Mediterranean diet and familial dysmetabolism as factors influencing the development of acne

Scand J Public Health. 2012 Jul;40(5):466-74. doi: 10.1177/1403494812454235. Epub 2012 Jul 24.


Aim: To investigate the effects of adherence to the Mediterranean diet and familial dysmetabolisms on acne development.

Methods: A community-based case-control study was carried out in Italy enrolling cases as acneic outpatients of a dermatological ambulatory service and controls as clinically healthy acne-free subjects. Food consumption were evaluated with a validated food-frequency questionnaire, exploring the consumption of pasta, meat, cheese, fish, fruit, vegetables, and olive oil. Adherence to the traditional Mediterranean diet was assessed by a 10-point Mediterranean diet scale that incorporated the main characteristics of this diet. A logistic regression analysis estimated the variables who predicted the odds of being case, using those variables that at the univariate analysis yielded a p-value <0.25. Results are presented as odds ratio (OR) or adjusted OR (AOR).

Results: The study included 93 cases (36.6% males, median age 17 years) and 200 controls (32% males, median age 16 years). The Mediterranean diet score ≥6 revealed a protective effect towards acne (crude OR 0.22, 95% CI 0.08-0.64). Logistic regression analysis showed that familial hypercholesterolaemia, diabetes, and hypertension are strong risk factors for acne (AOR 8.79, 95% CI 1.67-46.22; 3.32, 95% CI 1.27-8.63; and 2.73, 95% CI 1.07-6.96, respectively), while the Mediterranean diet represents a protective factor (score ≥6, AOR 0.31, 95% CI 0.11-0.89).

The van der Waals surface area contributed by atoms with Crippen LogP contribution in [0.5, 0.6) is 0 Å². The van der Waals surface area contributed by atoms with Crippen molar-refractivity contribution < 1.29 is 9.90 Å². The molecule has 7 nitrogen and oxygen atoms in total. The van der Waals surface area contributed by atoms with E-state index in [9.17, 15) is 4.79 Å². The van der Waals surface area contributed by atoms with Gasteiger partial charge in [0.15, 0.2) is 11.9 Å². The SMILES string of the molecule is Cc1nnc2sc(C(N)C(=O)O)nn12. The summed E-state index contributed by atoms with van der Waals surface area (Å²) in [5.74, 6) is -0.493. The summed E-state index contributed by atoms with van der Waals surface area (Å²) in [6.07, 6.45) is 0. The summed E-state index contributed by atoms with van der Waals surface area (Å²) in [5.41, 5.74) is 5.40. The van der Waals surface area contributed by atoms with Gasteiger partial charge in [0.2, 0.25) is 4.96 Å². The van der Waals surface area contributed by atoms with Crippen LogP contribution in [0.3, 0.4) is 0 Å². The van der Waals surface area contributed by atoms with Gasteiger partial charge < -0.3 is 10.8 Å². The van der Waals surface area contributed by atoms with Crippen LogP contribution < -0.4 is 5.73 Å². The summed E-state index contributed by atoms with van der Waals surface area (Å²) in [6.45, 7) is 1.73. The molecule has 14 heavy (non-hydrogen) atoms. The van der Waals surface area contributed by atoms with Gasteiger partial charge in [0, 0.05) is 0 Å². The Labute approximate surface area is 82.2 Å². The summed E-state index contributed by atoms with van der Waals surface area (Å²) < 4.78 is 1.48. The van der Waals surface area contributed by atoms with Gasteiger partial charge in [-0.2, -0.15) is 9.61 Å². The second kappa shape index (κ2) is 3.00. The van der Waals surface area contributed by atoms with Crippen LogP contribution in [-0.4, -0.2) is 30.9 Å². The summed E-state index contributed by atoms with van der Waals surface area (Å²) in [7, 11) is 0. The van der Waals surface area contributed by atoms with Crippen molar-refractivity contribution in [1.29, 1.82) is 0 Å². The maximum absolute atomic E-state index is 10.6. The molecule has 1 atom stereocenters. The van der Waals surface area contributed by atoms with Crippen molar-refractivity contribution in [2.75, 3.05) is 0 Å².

Conclusions: The odds for familial dysmetabolisms was higher in cases than in controls, confirming their role in determining or maintaining acne. Moreover, this is the first study demonstrating a protective role of the Mediterranean diet in the pathogenesis of acne.

MeSH terms

  • Acne Vulgaris / epidemiology*
  • Adolescent
  • Case-Control Studies
  • Diabetes Mellitus / genetics*
  • Diet Surveys
  • Diet, Mediterranean / adverse effects*
  • Female
  • Humans
  • Hypercholesterolemia / genetics*
  • Hypertension / genetics*
  • Italy / epidemiology
  • Logistic Models
  • Male
  • Risk Factors